When a House is Not a Home
Recently, a New Jersey bankruptcy court reminded us that home is where you hang your hat. But what makes a house a home will vary between bankruptcy courts. The case was In re Abraham, 2014 WL 3377370 (Bankr. D.N.J. July 10, 2014), a Chapter 7 case involving a claim under the federal homestead exemption.
The facts in this case are a little unusual, but not all that uncommon. The married debtors moved to Tehran, Iran from New Jersey in 2011, after the husband’s business income started to decline. The couple’s adult children continued to occupy the debtor’s New Jersey home, making payments for the mortgage, utilities, and the general maintenance of the property. In 2012, the debtors filed for Chapter 7 bankruptcy protection in New Jersey, and claimed a federal homestead exemption of $43,250. The Chapter 7 bankruptcy trustee objected and argued that the property did not qualify as the debtor’s “residence” under Section 522(d)(1) of the Bankruptcy Code. The debtors maintained that the New Jersey property was their residence. They claimed their intent to return to New Jersey in the future. The husband offered his New Jersey driver’s license as proof of residency during a section 341 meeting of creditors.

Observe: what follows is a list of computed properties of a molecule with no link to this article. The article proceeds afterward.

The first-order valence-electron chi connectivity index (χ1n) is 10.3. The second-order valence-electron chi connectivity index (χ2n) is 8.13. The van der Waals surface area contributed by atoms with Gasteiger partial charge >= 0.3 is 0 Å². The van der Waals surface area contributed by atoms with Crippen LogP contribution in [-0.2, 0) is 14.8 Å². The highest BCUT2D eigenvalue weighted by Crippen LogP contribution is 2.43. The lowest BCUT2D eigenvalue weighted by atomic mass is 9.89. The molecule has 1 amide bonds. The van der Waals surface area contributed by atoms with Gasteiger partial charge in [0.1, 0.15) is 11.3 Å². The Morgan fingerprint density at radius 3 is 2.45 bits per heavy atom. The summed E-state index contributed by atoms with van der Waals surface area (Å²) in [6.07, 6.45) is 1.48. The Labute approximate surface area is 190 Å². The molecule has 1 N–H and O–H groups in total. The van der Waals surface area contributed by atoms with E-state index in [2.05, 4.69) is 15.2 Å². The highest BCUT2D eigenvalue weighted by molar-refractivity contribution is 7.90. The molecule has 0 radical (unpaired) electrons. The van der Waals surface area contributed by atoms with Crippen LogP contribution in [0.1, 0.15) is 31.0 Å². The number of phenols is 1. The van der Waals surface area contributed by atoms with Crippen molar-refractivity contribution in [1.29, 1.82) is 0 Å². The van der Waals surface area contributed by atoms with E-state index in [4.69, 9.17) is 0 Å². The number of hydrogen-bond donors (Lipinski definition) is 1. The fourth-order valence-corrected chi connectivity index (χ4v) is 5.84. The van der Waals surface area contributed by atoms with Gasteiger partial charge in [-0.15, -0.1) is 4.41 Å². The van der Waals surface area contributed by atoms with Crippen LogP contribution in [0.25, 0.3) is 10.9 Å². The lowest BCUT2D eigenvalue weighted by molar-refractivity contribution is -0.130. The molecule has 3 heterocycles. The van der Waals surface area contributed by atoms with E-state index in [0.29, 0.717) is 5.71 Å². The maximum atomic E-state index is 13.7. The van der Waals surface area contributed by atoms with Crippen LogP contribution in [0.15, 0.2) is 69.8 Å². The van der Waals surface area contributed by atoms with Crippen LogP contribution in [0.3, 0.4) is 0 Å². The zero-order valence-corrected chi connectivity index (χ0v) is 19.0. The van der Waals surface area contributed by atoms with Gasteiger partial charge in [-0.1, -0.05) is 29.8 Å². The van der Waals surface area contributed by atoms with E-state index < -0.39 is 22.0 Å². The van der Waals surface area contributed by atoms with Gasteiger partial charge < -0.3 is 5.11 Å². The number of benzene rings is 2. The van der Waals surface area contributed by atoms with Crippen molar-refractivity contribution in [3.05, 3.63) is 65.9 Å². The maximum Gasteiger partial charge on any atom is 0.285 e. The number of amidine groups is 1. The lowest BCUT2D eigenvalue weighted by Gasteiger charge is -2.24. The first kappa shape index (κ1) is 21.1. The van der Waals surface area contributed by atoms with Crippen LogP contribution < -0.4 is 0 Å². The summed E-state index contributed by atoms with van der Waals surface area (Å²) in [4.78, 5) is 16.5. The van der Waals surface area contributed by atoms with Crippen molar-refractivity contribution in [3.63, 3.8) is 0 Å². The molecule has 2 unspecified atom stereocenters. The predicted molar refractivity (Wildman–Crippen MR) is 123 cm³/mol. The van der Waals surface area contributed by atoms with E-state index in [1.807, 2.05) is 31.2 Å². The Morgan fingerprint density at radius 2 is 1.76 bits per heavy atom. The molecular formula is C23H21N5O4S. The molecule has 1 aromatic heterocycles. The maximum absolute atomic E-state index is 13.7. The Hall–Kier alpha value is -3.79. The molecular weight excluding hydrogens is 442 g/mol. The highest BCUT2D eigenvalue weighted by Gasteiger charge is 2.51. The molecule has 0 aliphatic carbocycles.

Section 522(d)(1) specifically provides that under the federal exemption scheme, equity in a residence may be exempted up to $22,975 for a single debtor or $45,950 for joint debtors. However, the Bankruptcy Code does not define the term “residence.” Consequently, courts have determined the meaning of “residence” by applying either a “plain meaning approach” or a “‘residence’ as ‘homestead’ approach.”
A minority of courts us the plain meaning approach. Under this approach, “residence” is applied expansively as a “place where one actually lives.” The plain meaning approach allows for multiple residences, or a place the debtor occupies for a period of time.
The majority of bankruptcy courts use the “’residence’ as homestead’ approach,” which defines “residence” the same way the debtor’s state law defines the term. The bankruptcy court in Abraham chose to apply the majority view, and concluded that the New Jersey property did not functionally serve as the debtors’ residence. The debtors did not occupy the property and the court found that the debtors did not intend to return to the property. Therefore, the debtors could not apply a homestead exemption to their New Jersey property.
If you own property in several states and intend to file bankruptcy, speak with an experienced bankruptcy attorney. How the court in your jurisdiction defines “residence” may mean the difference between keeping and losing property.
If you are considering filing for bankruptcy please call the experienced attorneys at Fears Nachawati Law Firm to set up a free consultation. Call 1.866.705.7584 or send an email to email@example.com.